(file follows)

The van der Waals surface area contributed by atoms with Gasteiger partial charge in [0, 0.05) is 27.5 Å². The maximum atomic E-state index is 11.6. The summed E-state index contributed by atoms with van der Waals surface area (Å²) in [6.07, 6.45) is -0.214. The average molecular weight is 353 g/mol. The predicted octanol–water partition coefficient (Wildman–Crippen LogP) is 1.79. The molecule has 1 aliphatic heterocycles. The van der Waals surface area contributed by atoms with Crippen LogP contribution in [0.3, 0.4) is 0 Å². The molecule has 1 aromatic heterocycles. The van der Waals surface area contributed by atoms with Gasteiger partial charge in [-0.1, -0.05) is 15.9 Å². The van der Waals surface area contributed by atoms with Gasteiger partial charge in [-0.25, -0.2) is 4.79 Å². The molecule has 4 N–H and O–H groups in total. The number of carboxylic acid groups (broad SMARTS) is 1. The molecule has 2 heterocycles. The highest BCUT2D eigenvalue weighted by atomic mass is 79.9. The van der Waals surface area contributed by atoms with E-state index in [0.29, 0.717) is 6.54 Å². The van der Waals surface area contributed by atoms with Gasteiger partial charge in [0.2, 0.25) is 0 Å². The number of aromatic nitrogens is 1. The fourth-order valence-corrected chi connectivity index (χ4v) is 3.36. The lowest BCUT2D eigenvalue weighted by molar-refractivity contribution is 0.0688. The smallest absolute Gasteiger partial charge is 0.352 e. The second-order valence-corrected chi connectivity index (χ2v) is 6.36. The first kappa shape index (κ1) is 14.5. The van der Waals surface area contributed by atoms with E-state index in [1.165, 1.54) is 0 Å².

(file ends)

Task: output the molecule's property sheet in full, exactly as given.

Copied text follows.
The van der Waals surface area contributed by atoms with Gasteiger partial charge in [0, 0.05) is 27.5 Å². The maximum atomic E-state index is 11.6. The summed E-state index contributed by atoms with van der Waals surface area (Å²) in [6.07, 6.45) is -0.214. The average molecular weight is 353 g/mol. The predicted octanol–water partition coefficient (Wildman–Crippen LogP) is 1.79. The molecule has 1 aliphatic heterocycles. The van der Waals surface area contributed by atoms with Crippen LogP contribution in [0.3, 0.4) is 0 Å². The molecule has 1 aromatic heterocycles. The van der Waals surface area contributed by atoms with Gasteiger partial charge in [-0.1, -0.05) is 15.9 Å². The van der Waals surface area contributed by atoms with Gasteiger partial charge in [-0.25, -0.2) is 4.79 Å². The molecule has 4 N–H and O–H groups in total. The number of carboxylic acid groups (broad SMARTS) is 1. The molecule has 2 heterocycles. The highest BCUT2D eigenvalue weighted by atomic mass is 79.9. The van der Waals surface area contributed by atoms with E-state index in [0.29, 0.717) is 6.54 Å². The van der Waals surface area contributed by atoms with Gasteiger partial charge in [0.2, 0.25) is 0 Å². The number of aromatic nitrogens is 1. The fourth-order valence-corrected chi connectivity index (χ4v) is 3.36. The lowest BCUT2D eigenvalue weighted by molar-refractivity contribution is 0.0688. The smallest absolute Gasteiger partial charge is 0.352 e. The second-order valence-corrected chi connectivity index (χ2v) is 6.36. The first kappa shape index (κ1) is 14.5. The van der Waals surface area contributed by atoms with E-state index in [1.165, 1.54) is 0 Å².